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The island's history started peacefully. Even though St. Maarten / St. Martin / Sint Maarten was no ace in the imperial holdings, the island did have its share of skirmishes and smoky gun battles. It changed hands many times between the Spanish, Dutch and French powers. The old stone forts, which guard many of the islands inlets, are proof of the island’s turbulent past.

Traces of Stone Age settlements have been found on St. Maarten / St. Martin / Sint Maarten, dating back to 4,000 BC. Around 800 AD most Caribbean islands were settled by Arawak Indians who arrived from South America to settle down to a life of fishing, hunting and farming. St. Maarten / St. Martin / Sint Maarten was not an exception.

History

However, in the 14th century, the cannibalistic Carib Indians followed the Arawak Indians. They were a much more war-like tribe. They also named St. Maarten / St. Martin / Sint Maarten as Soualiga, which means “Salt Island”. This was due to its main mineral deposit. In fact, the remains of the Great Salt Pond can still be seen in Philipsburg today.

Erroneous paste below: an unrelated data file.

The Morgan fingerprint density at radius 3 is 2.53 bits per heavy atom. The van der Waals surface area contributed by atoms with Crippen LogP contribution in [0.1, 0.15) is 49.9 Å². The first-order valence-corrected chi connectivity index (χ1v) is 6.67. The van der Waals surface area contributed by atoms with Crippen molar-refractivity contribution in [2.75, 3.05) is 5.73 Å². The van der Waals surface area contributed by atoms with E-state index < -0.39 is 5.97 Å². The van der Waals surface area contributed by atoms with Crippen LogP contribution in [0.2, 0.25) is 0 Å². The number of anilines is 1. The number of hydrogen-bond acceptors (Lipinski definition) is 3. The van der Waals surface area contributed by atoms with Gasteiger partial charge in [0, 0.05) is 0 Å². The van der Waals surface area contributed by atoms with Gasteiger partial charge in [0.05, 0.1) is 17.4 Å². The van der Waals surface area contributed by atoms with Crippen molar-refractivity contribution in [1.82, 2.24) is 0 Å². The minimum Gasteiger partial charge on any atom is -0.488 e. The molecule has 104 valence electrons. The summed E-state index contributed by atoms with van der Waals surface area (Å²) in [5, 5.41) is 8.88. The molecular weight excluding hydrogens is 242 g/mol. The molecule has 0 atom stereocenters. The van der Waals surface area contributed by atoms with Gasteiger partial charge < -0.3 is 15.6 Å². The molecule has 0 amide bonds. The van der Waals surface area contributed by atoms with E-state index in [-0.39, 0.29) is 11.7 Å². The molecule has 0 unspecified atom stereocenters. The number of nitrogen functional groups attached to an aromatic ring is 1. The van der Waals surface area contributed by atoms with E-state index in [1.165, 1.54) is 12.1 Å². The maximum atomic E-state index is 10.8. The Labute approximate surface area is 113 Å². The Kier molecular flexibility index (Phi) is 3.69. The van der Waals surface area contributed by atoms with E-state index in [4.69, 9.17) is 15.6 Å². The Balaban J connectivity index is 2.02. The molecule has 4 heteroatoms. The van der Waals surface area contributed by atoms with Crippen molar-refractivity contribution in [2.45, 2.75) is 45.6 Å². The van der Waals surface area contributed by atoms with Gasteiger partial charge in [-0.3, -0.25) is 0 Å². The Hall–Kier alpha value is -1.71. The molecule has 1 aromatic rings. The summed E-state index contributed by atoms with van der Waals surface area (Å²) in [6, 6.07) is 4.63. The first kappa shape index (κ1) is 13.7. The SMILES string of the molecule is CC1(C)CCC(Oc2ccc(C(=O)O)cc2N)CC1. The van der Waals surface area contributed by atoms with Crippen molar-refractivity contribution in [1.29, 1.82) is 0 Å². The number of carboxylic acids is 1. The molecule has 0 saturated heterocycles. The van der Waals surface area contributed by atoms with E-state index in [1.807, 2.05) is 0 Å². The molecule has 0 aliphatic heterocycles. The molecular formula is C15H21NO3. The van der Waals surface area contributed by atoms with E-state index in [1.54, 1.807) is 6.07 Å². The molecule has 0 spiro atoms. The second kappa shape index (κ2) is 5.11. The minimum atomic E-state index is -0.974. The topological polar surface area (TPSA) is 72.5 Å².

The legend says that St. Maarten / St. Martin / Sint Maarten receives its name from the day Christopher Columbus landed on the island. That was on November 11th 1493, the holy day of St. Martin of Tours and now St. Maarten / St. Martin / Sint Maarten's Day, too.

Even though the Spanish sighted the island, they didn’t settle here immediately. Conversely, in 1630 the Dutch and French established small settlements on St. Maarten / St. Martin / Sint Maarten. The Spanish saw this as a threat to their influence in the region and launched attacks on the island - driving out both the Dutch and French settlements.

The Dutch and French fought together to beat back and repel the Spanish, and finally in 1644 they achieved their goal so the Spanish finally abandoned their claims to the Eastern Caribbean altogether. In 1648 and after driving out the Spanish, the Dutch and French agreed to divide the island. Over the next few years, the boundary was the subject of numerous disputes, which were not settled until 1817. In this timeframe the island changed hands between the two powers 16 times.



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